Theme/Style – Modernism, landscape, figurative art, portraits
Media – Oils, charcoal, etchings
Artistic Focus – Actively exhibiting in the Southern California art community throughout her career, Trude Hanscom was frequently singled out by critics for her assured hand and ability to convey both breadth and delicacy in her images. Though she was recognized as a master at combining drypoint and aquatint in her etchings, Hanscom was also an accomplished painter, and her figures and landscapes in oil similarly revealed her discerning eye for composition and detail.
Career Highlights –
- Born Gertrude Fandrich in 1890 in Oil City, Pennsylvania, “Trude” Hanscom grew up in Waterloo, New York and studied art at Syracuse University and Kline’s School of Graphic Arts at the Syracuse Museum of Fine Arts (now the Everson Museum of Art).
- After her marriage to Charles G. Hanscom, she settled in Southern California around 1930, first living in Los Angeles, where she continued her art training at the University of California, University of Southern California, and Otis Art Institute; and also at Scripps College in Claremont and with artist Sam Hyde Harris.
- In 1937, her prints, including scenes of Los Angeles’s Chinatown, were exhibited at the Charles W. Bowers Memorial Museum in Santa Ana.
- Her etchings were exhibited at the San Gabriel Artist’s Guild in 1938, receiving the praise of critic Arthur Millier in the Los Angeles Times; and in 1948 she exhibited at the first regional exhibition of Artists of the San Gabriel Valley at the Pasadena Art Institute.
- Hanscom’s aquatint etching Manana Village was exhibited in the California Building at the Golden Gate International Exposition in San Francisco in 1939, and was later purchased for the office of the Governor of California.
- Her work was included in the Pasadena Society of Artists exhibition at Long Beach’s Municipal Art Center in 1952, and her etching Homesteading was included in the group’s exhibition at the Pasadena Art Institute in 1954.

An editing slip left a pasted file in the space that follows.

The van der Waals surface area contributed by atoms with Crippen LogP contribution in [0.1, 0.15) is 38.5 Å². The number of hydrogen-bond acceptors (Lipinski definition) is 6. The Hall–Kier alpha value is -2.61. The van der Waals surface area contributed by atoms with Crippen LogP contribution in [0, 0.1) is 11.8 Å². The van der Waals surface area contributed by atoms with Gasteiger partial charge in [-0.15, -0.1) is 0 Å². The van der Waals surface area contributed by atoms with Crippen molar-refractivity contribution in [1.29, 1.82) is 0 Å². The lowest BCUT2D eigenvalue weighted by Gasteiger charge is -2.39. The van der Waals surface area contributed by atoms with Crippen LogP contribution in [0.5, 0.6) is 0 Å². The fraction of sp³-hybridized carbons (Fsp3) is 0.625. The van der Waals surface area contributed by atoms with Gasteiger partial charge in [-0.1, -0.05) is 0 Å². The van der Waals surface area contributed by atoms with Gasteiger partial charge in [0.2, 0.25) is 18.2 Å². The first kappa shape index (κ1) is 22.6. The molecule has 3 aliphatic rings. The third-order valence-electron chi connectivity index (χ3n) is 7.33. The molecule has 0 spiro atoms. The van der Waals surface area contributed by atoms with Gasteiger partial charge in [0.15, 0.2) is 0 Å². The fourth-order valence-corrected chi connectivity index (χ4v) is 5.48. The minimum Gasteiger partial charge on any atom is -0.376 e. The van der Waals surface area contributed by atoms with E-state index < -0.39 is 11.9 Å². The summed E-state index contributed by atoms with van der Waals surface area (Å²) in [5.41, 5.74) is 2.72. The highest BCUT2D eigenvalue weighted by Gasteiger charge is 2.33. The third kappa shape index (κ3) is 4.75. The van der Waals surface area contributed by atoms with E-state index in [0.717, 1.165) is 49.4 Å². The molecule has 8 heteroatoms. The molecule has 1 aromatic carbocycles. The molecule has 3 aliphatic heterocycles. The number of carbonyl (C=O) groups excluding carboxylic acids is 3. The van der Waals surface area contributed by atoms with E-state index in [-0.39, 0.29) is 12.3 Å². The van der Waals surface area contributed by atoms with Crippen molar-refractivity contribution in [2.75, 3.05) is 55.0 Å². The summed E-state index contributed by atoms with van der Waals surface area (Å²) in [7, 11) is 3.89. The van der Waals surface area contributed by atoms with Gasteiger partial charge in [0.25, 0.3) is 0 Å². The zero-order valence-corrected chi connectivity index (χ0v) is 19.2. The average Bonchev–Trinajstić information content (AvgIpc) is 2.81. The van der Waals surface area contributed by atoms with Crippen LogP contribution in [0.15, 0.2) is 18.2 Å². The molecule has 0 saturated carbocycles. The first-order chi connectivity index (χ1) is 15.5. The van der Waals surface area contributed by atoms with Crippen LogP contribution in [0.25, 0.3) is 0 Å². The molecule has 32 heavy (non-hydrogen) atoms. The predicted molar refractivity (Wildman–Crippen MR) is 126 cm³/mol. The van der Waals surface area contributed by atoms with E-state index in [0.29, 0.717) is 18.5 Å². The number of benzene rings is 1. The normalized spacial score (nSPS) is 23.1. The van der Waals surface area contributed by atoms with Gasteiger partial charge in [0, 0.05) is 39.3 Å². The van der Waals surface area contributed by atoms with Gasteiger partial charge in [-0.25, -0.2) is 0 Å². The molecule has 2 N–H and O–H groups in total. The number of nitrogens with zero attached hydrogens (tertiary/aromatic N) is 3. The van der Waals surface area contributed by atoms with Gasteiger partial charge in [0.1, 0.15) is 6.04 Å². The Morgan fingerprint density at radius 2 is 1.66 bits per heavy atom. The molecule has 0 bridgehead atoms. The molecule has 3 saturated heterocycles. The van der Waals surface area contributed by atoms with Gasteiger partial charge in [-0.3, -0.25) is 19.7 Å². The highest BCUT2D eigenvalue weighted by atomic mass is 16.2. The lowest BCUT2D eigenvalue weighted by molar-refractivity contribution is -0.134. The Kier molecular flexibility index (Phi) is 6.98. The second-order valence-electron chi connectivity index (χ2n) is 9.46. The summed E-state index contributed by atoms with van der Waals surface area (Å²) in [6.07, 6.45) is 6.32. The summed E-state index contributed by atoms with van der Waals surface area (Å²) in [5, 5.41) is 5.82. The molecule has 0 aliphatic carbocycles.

- In 1955 Hanscom was represented in the John Taylor Arms collection of contemporary American prints exhibited at The Metropolitan Museum of Art in New York. Her work is also in the collections of New York’s National Academy of Design and the Library of Congress, Washington, DC, among others.
- Hanscom was an active member of many artists’ groups, exhibiting with the Print Makers Society of California in the Los Angeles area and elsewhere throughout the 1950s, as well as with the Society of American Etchers; and in 1965 she received an Honorary Life Membership in the Society of American Graphic Artists.
- Hanscom was first vice president of Women Painters of the West, exhibiting with them often through the 1940s and 1950s, both at Los Angeles’s Ebell Club and at the Los Angeles County Museum, where in 1943 Hanscom was awarded the Julia Ellsworth Ford prize for best oil, and often took prizes for her etchings.
- Living in nearby Alhambra and then in Arcadia, and while fully engaged in her art career, Hanscom also taught printmaking both privately and at the Alhambra Evening School, the Whittier School of Adult Education, and in other communities in the vicinity.
- Though by 1971 Hanscom was no longer creating artworks, there was a solo show of her prints at the Austin Gallery in Montecito in 1971; and in their Scottsdale, Arizona location in 1977. Other exhibitions include the Royal Academy, London; California Art Club and Artist’s Fiesta, Los Angeles; Oakland Art Gallery; Laguna Beach Art Association; and American Artists Professional league, New York.
- Trude Hanscom passed away in Santa Barbara, California in 1975.